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Differences from POSIX regex

As of PHP 5.3.0, the POSIX Regex extension is deprecated. There are a number of differences between POSIX regex and PCRE regex. This page lists the most notable ones that are necessary to know when converting to PCRE.

  1. The PCRE functions require that the pattern is enclosed by delimiters.
  2. Unlike POSIX, the PCRE extension does not have dedicated functions for case-insensitive matching. Instead, this is supported using the i (PCRE_CASELESS) pattern modifier. Other pattern modifiers are also available for changing the matching strategy.
  3. The POSIX functions find the longest of the leftmost match, but PCRE stops on the first valid match. If the string doesn't match at all it makes no difference, but if it matches it may have dramatic effects on both the resulting match and the matching speed. To illustrate this difference, consider the following example from "Mastering Regular Expressions" by Jeffrey Friedl. Using the pattern one(self)?(selfsufficient)? on the string oneselfsufficient with PCRE will result in matching oneself, but using POSIX the result will be the full string oneselfsufficient. Both (sub)strings match the original string, but POSIX requires that the longest be the result.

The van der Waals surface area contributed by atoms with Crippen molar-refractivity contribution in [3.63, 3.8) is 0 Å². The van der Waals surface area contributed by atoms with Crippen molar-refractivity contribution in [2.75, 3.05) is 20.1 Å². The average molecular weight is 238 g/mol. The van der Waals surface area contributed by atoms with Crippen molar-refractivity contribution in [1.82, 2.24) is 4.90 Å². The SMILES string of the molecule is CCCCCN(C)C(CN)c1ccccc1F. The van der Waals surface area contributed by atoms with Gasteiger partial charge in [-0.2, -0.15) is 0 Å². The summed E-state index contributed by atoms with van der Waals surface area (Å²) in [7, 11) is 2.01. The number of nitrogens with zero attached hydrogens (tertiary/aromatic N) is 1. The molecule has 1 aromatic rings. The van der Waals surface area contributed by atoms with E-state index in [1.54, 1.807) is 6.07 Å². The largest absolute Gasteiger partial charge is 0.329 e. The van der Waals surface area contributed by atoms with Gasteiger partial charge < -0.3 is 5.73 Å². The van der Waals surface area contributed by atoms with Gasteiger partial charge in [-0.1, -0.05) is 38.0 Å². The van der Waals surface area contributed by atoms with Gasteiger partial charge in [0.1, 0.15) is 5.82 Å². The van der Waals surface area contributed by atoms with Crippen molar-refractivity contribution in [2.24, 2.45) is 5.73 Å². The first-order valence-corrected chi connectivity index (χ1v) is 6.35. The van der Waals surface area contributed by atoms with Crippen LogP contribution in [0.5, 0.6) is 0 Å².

4. The POSIX definition of a "character class" differs from that of PCRE. Simple bracket expressions to match a set of explicit characters are supported in the form of PCRE character classes but POSIX collating elements, character classes and character equivalents are not supported. Supplying an expression with a character class that both starts and ends with :, . or = characters to PCRE is interpreted as an attempt to use one of these unsupported features and causes a compilation error.

Function replacements
POSIX PCRE
ereg_replace() preg_replace()
ereg() preg_match()
eregi_replace() preg_replace()
eregi() preg_match()
split() preg_split()
spliti() preg_split()
sql_regcase() No equivalent

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